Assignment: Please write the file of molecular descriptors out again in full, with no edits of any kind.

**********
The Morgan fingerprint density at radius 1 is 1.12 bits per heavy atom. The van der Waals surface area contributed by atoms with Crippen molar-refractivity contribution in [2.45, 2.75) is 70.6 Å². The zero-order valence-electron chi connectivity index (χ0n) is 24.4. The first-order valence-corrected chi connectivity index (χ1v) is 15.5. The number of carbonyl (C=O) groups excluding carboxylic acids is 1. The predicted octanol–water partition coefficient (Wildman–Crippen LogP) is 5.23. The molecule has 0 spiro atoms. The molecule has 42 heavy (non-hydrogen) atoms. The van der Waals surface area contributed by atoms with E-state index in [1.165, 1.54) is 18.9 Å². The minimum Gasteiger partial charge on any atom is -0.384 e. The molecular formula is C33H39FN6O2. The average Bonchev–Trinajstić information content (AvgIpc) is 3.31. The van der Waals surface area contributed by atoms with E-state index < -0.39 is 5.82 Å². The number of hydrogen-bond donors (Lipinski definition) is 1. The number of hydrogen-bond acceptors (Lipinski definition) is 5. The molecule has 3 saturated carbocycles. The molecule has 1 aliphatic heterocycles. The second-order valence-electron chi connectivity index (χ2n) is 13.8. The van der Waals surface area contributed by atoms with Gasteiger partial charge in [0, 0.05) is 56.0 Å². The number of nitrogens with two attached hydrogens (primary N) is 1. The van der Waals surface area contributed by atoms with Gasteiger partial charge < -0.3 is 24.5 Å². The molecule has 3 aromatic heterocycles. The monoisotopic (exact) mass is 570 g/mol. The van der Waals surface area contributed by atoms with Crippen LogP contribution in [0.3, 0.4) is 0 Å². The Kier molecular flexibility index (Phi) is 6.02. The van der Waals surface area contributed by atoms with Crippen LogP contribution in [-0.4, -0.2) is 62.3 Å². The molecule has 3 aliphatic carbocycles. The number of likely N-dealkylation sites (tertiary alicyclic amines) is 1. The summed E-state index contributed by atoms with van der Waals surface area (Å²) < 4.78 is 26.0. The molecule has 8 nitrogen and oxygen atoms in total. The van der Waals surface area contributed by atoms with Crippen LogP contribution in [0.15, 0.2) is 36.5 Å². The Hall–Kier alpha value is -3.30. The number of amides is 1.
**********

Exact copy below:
The Morgan fingerprint density at radius 1 is 1.12 bits per heavy atom. The van der Waals surface area contributed by atoms with Crippen molar-refractivity contribution in [2.45, 2.75) is 70.6 Å². The zero-order valence-electron chi connectivity index (χ0n) is 24.4. The first-order valence-corrected chi connectivity index (χ1v) is 15.5. The number of carbonyl (C=O) groups excluding carboxylic acids is 1. The predicted octanol–water partition coefficient (Wildman–Crippen LogP) is 5.23. The molecule has 0 spiro atoms. The molecule has 42 heavy (non-hydrogen) atoms. The van der Waals surface area contributed by atoms with E-state index in [1.165, 1.54) is 18.9 Å². The minimum Gasteiger partial charge on any atom is -0.384 e. The molecular formula is C33H39FN6O2. The average Bonchev–Trinajstić information content (AvgIpc) is 3.31. The van der Waals surface area contributed by atoms with E-state index < -0.39 is 5.82 Å². The number of hydrogen-bond donors (Lipinski definition) is 1. The number of hydrogen-bond acceptors (Lipinski definition) is 5. The molecule has 3 saturated carbocycles. The molecule has 1 aliphatic heterocycles. The second-order valence-electron chi connectivity index (χ2n) is 13.8. The van der Waals surface area contributed by atoms with Gasteiger partial charge in [0, 0.05) is 56.0 Å². The number of nitrogens with two attached hydrogens (primary N) is 1. The van der Waals surface area contributed by atoms with Gasteiger partial charge < -0.3 is 24.5 Å². The molecule has 3 aromatic heterocycles. The monoisotopic (exact) mass is 570 g/mol. The van der Waals surface area contributed by atoms with Crippen LogP contribution in [0.3, 0.4) is 0 Å². The Kier molecular flexibility index (Phi) is 6.02. The van der Waals surface area contributed by atoms with Crippen LogP contribution in [-0.4, -0.2) is 62.3 Å². The molecule has 3 aliphatic carbocycles. The number of likely N-dealkylation sites (tertiary alicyclic amines) is 1. The summed E-state index contributed by atoms with van der Waals surface area (Å²) < 4.78 is 26.0. The molecule has 8 nitrogen and oxygen atoms in total. The van der Waals surface area contributed by atoms with Crippen LogP contribution in [0.15, 0.2) is 36.5 Å². The Hall–Kier alpha value is -3.30. The number of amides is 1.